Amateur chauvinist critics nowadays label entertainment without plot to be “self-indulgent.” What they are referring to here is the “slice of life” story, universally met with knee-jerk attacks from our young, impatient reviewers. It is hardly ever analyzed by these people whether or not the lack of plot is due to a lack of talent on behalf of the writer, or a tremendous swelling of talent in his or her endeavors to make the story as mundane and everyday as possible. They are too busy foaming at the mouth with hatred.
Instead, there is merely a smug assumption that no plot equals incompetence or metaphysical forgetfulness, as if the author merely “forgot” to include one in his/her eternally befuddled manner, the silly and stupid befuddled manner which critics frequently assume writers must all posses by nature of seeking the approval of magazines which advertise for phone sex lines.
If these critics had not had their eyes cursed by the sight of such a “boring” and “plotless” work, or better yet been gifted with a better writer to formulate said work, surely then, a plot would have manifested, since as we all know, a lack of plot can by no means be included as part of the overall experience of the work—such a thing is not humanly possible or imaginable.
In between advocating the abortion known as modern art and taking a defibrillator to reactionary art movements such as Surrealism and Cubism (both of which plotted a decades-long coup d’état against Realism for being too proletarian), our young critics managed to skip a generation and “no plot” became a synonym for “bad” in precisely 100% of known cases of the phrase appearing.
The Japanese mastered the “slice of life” story, so did the Irish, but we Americans refused because of these chattering parrots of the free press who were too busy labeling art that the masses do not care for as “abstract” and abducting it for the urban students and petty-bourgeoisie. Realism is too “dirty,” too “low class and depressing” and too “everyday” for the petty-bourgeoisie, after all. So is the “slice of life,” albeit in the opposite form, being described as “too boring” and (irony of all ironies coming from students and petty-bourgeoisie) “self-indulgent!”
Apparently, this is meant to be a criticism of writers.
J.D. Salinger comes to mind as the “original” man who wrote a book with no plot—“Catcher in the Rye”—although that book still has too far much plot for your author’s tastes. For once, the critical reception was good for the work, although his later works such as “Franny and Zooey” were met with public outrage.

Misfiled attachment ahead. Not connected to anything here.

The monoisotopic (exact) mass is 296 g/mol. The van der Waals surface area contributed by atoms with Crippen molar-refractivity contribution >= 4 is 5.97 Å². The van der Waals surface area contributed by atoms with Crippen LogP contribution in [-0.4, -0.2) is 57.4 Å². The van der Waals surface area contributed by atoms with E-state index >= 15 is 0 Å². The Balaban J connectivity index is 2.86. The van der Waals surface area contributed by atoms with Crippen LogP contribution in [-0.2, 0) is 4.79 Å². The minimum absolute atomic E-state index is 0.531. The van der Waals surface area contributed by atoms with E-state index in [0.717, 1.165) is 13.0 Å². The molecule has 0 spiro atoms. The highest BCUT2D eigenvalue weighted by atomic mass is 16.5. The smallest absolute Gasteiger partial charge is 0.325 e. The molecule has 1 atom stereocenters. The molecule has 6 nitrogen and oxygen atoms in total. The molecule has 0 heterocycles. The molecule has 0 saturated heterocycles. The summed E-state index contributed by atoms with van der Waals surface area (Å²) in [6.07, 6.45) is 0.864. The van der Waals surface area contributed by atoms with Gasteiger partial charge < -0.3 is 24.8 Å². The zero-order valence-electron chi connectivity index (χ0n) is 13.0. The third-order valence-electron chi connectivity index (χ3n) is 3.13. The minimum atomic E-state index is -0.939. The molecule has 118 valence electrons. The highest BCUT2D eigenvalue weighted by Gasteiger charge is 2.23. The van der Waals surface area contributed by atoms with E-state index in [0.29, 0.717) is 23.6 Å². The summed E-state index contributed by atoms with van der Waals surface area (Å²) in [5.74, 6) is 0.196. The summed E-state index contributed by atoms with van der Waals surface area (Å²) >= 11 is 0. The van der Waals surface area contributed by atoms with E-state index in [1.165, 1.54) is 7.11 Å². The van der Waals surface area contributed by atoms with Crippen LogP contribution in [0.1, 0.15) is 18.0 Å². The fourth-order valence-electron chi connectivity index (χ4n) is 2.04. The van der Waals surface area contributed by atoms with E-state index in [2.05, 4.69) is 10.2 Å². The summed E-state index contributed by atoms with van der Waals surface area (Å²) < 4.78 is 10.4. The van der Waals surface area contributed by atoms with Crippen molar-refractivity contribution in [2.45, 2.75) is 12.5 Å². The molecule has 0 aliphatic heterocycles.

An example of this American disdain for story-less stories is The Wall Street Journal’s article by Adam Kirsch, which claims that Salinger’s later work seemed “to become not a way of exploring reality, but a substitute for it” and even worse “more like the gratuitous, self-delighting detail children use when inventing fantasy worlds.”
This is an odd accusation. If Kirsch finds the less-than-heavily-plotted works of Salinger so objectionable, wouldn’t it be a positive turn in his opinion to have him “invent fantasy worlds?” The natural conclusion of this statement is that invention of a world, otherwise known as writing [!] is shallow imitation.
In other words, Kirsch finds imagination to be intolerable and more than that, impossible, and therefore declares war on those on daring to create it—quite a sad and stuffy conclusion. I can only guess that Kirsch’s own life is not filled with imagination or “self-indulgence” and has a definite scope and shape (plot), so he doesn’t desire to be bothered by directionless stories, else I risk accusing Kirsch of having a postmodern existential crisis in the process of his reading (dear lord, would I do that?!).
Since that surely cannot be the case, on the flip side maybe his life is filled with universe-destroying adventures that make his life less “self-indulgent.” He is more than free to write an autobiography that might not be as “gratuitous” as Salinger’s work, although in reality he would be hard-pressed to finish a product not identical to Salinger’s, at least if he is honest.
The real source of this is that “slice of life” is fresh and enchanting with no sense of duty, and views life the way a child might, for lack of a better phrase; precisely what they actually find objectionable. Randomness and rambling musings—the sheer effrontery boggles the mind. The idea of the everyday as marvelous is threatening to reactionaries. Unable to shake off some onion layers, I reckon.